Members Only – 8 Boston Based Private Social Clubs

By The Carucci Group, Posted December 8, 2016

Michael Carucci’s clients move to Boston from all around the world. As such, we work hard to help acclimate their families to the city in many different ways. One way in which our concierge team assists is in referring incoming families to some of the most elite private social clubs in the city. Such settings offer an opportunity for clients to unwind, create relationships, and network. Here are eight well established private social clubs in Boston.

The Harvard Club of Boston
The Back Bay Clubhouse at 374 Commonwealth Ave and The Downtown Clubhouse at One Federal Street

This club was founded in 1908. It is open to Harvard alums, employees, and their relatives. As well, alums of Yale, MIT, and Fletcher School at Tufts, are offered membership opportunities through reciprocal club agreements.

The College Club of Boston
44 Commonwealth Ave.

The College Club of Boston is the oldest women’s college club in the United States. The Club’s Victorian brownstone is also host to a wide variety of events and is available for both member and non-member use. This property also serves as a historic eleven-room bed and breakfast in Boston’s Back Bay.

University Club of Boston
40 Trinity Place.

Founded in 1891, The University Club is a social and athletic club offering fitness, squash, and aquatic facilities, in addition to the social club, business lounge, and dining facilities.

The Algonquin Club
217 Commonwealth Ave.

This club provides extensive social facilities for its members and guests to whom club privileges have been duly granted, in accordance with the House Rules. Members and their spouses frequently entertain their personal friends, civic, business, professional or committee associates and others by using these facilities for meetings, conferences, luncheons, cocktails, dinner parties, private lectures and entertainment dances and receptions.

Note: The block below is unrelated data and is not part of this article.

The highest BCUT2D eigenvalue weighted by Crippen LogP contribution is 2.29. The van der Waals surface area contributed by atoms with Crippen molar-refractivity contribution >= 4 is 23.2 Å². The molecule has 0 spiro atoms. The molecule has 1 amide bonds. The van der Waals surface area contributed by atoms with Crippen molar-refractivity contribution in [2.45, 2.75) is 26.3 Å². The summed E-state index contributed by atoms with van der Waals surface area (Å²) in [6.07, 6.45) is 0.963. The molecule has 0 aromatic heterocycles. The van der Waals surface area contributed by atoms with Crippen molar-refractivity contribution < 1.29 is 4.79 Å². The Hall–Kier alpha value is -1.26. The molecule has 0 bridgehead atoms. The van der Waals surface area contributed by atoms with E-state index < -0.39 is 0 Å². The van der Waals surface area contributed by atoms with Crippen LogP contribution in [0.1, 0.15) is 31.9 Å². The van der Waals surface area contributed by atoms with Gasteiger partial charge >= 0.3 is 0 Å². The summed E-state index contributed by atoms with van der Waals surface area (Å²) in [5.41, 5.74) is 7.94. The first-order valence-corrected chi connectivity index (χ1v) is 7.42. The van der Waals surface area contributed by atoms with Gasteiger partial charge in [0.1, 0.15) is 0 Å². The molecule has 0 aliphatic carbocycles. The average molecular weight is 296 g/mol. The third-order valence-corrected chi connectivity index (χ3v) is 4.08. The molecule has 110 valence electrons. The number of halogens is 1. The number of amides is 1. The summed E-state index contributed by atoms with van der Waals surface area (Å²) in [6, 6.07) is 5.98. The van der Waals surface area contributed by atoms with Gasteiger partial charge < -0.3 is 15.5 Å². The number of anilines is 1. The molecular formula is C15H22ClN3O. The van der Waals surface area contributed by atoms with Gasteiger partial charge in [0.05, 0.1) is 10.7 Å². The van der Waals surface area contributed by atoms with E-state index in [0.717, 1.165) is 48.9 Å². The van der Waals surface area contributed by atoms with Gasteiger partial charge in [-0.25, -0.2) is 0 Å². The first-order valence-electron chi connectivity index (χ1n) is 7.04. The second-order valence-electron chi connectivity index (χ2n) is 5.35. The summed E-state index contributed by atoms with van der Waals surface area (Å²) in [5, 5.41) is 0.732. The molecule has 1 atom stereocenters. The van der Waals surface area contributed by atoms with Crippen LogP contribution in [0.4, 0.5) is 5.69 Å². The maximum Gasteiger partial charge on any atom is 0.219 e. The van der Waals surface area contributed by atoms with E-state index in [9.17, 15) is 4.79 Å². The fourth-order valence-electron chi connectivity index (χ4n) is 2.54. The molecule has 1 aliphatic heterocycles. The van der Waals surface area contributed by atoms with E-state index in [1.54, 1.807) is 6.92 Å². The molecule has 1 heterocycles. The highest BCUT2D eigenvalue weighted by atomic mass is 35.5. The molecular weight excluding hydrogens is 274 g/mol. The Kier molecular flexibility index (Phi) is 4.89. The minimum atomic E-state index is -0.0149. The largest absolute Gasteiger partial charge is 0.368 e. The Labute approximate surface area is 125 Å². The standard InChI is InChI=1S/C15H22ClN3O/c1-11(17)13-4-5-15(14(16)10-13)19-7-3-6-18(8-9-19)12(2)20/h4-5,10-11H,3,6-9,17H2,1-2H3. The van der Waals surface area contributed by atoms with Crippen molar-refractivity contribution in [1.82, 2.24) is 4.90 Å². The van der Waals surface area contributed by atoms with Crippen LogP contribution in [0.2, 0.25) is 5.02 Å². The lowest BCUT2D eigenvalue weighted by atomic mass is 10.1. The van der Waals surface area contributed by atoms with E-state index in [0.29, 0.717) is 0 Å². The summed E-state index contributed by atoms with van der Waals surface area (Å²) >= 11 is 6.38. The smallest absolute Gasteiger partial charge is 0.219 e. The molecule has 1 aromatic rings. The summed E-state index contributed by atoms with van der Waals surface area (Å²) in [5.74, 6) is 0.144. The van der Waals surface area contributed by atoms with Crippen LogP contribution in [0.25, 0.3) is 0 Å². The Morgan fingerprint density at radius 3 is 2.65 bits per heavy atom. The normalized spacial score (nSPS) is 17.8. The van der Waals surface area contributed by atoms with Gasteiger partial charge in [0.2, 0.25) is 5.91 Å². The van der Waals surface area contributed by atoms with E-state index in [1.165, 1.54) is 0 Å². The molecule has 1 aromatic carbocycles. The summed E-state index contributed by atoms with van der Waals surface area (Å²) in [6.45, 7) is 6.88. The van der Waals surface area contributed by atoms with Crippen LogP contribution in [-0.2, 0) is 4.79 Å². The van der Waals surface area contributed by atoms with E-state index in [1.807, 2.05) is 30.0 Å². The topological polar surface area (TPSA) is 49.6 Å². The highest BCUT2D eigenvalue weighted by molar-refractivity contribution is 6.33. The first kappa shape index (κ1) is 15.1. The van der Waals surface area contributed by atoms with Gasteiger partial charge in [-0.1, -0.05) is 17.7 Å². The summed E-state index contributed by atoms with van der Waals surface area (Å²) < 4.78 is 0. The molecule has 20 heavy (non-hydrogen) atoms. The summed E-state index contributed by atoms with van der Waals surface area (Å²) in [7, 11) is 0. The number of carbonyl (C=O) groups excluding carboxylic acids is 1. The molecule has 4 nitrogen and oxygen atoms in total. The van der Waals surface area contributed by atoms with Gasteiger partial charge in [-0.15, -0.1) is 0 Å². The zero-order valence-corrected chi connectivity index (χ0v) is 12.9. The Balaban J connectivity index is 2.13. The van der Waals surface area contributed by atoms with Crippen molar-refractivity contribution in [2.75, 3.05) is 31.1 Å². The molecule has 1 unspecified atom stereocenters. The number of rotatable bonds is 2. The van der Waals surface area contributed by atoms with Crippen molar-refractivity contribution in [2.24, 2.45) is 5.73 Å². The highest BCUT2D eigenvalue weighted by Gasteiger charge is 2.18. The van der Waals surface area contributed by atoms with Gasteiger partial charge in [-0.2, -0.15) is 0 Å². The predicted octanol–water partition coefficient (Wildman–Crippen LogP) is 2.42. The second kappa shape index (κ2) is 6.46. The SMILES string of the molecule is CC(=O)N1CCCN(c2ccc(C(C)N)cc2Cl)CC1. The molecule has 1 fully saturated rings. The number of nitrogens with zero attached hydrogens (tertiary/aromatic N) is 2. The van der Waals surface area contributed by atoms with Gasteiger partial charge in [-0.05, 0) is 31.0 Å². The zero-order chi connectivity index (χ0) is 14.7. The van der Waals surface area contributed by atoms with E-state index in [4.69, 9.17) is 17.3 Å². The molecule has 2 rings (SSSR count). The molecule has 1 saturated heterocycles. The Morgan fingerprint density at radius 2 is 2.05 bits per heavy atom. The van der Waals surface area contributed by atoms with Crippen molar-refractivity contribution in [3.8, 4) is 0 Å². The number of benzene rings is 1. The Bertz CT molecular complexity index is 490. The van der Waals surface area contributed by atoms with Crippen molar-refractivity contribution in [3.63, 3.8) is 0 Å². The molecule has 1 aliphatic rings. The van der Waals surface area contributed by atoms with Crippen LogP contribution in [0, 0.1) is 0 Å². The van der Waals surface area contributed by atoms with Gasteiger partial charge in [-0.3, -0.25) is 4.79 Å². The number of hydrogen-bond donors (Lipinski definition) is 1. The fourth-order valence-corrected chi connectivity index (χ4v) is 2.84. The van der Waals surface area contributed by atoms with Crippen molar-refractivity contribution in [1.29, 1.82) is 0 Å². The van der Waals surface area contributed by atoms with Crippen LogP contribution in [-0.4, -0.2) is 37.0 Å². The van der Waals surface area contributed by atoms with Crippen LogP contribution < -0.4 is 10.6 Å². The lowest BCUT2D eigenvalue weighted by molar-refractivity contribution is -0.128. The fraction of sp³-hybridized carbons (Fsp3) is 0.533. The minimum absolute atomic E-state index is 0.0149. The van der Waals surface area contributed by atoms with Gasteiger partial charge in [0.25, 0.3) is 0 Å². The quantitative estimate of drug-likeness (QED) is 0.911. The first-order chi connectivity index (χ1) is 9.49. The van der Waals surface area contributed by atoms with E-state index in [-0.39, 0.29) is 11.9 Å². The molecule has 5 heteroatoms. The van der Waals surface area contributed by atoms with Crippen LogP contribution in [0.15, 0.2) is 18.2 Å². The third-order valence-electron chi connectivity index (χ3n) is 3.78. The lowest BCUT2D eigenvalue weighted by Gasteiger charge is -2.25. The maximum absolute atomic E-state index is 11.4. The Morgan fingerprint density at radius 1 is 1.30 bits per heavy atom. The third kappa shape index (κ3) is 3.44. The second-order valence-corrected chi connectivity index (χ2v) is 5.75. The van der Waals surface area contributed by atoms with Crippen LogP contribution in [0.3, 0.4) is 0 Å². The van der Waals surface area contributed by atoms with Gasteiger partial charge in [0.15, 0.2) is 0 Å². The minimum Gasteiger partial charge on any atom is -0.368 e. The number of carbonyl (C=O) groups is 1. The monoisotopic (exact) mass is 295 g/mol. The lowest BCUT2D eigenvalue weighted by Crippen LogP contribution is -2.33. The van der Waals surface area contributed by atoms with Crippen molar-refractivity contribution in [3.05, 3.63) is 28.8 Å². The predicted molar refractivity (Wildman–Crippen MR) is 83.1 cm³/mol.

St. Botolph Club
199 Commonwealth Ave.

Founded in 1880, this Club continues to serve its founding purpose as a place for those with a love of the arts, sciences and humanities to gather and converse. The club’s foundation gives away approximately $75,000 a year in grants to young New England musicians, painters, poets, and writers.

Union Club of Boston
8 Park St.

The Union Club of Boston was founded in 1863 to bolster support for the Union cause during the critical days of the American Civil War. Early members included prominent Bostonians whose impact is still felt today – Charles Frances Adams, Ralph Waldo Emerson, John Murray Forbes, Oliver Wendell Holmes, and Josiah Quincy. The club continues to bring together men and women who are leaders in their businesses and professions in a downtown Boston setting steeped in tradition, yet fully contemporary.

Somerset Club
42 Beacon St.

The stone wall with security ­detail out front underscores this club’s reputation as one of the more difficult to get into. In fact, the only way to become a member is through invitation or a connection to a current Somerset member.

Club of Odd Volumes
77 Mount Vernon St.

Founded in 1887, The Club of Odd Volumes is a private social club and society of bibliophiles. The club has a substantial library of antiquarian books and an archive of letterpress printing. The collection, only accessible by club members, has about 2,200 titles